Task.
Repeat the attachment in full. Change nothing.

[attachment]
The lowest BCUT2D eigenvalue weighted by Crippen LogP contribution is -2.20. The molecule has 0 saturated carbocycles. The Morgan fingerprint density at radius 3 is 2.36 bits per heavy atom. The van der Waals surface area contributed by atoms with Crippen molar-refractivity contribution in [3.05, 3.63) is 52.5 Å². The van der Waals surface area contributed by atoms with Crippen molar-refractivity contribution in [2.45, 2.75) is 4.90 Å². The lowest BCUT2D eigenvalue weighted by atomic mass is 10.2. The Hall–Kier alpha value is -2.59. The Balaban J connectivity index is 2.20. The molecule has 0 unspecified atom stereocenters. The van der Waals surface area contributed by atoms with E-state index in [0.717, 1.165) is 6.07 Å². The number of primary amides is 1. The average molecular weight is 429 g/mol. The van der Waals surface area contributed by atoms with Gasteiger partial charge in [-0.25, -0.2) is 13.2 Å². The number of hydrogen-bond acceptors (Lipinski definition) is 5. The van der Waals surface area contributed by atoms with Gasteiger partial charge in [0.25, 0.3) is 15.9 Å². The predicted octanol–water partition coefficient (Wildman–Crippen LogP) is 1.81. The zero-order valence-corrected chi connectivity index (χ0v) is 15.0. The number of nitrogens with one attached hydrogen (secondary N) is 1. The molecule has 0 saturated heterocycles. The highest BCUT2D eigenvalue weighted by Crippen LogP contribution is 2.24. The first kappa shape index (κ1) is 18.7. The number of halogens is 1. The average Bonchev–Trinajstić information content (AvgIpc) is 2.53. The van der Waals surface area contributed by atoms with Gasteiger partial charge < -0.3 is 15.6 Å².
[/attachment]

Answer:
The lowest BCUT2D eigenvalue weighted by Crippen LogP contribution is -2.20. The molecule has 0 saturated carbocycles. The Morgan fingerprint density at radius 3 is 2.36 bits per heavy atom. The van der Waals surface area contributed by atoms with Crippen molar-refractivity contribution in [3.05, 3.63) is 52.5 Å². The van der Waals surface area contributed by atoms with Crippen molar-refractivity contribution in [2.45, 2.75) is 4.90 Å². The lowest BCUT2D eigenvalue weighted by atomic mass is 10.2. The Hall–Kier alpha value is -2.59. The Balaban J connectivity index is 2.20. The molecule has 0 unspecified atom stereocenters. The van der Waals surface area contributed by atoms with E-state index in [0.717, 1.165) is 6.07 Å². The number of primary amides is 1. The average molecular weight is 429 g/mol. The van der Waals surface area contributed by atoms with Gasteiger partial charge in [-0.25, -0.2) is 13.2 Å². The number of hydrogen-bond acceptors (Lipinski definition) is 5. The van der Waals surface area contributed by atoms with Gasteiger partial charge in [0.25, 0.3) is 15.9 Å². The predicted octanol–water partition coefficient (Wildman–Crippen LogP) is 1.81. The zero-order valence-corrected chi connectivity index (χ0v) is 15.0. The number of nitrogens with one attached hydrogen (secondary N) is 1. The molecule has 0 saturated heterocycles. The highest BCUT2D eigenvalue weighted by Crippen LogP contribution is 2.24. The first kappa shape index (κ1) is 18.7. The number of halogens is 1. The average Bonchev–Trinajstić information content (AvgIpc) is 2.53. The van der Waals surface area contributed by atoms with Gasteiger partial charge < -0.3 is 15.6 Å².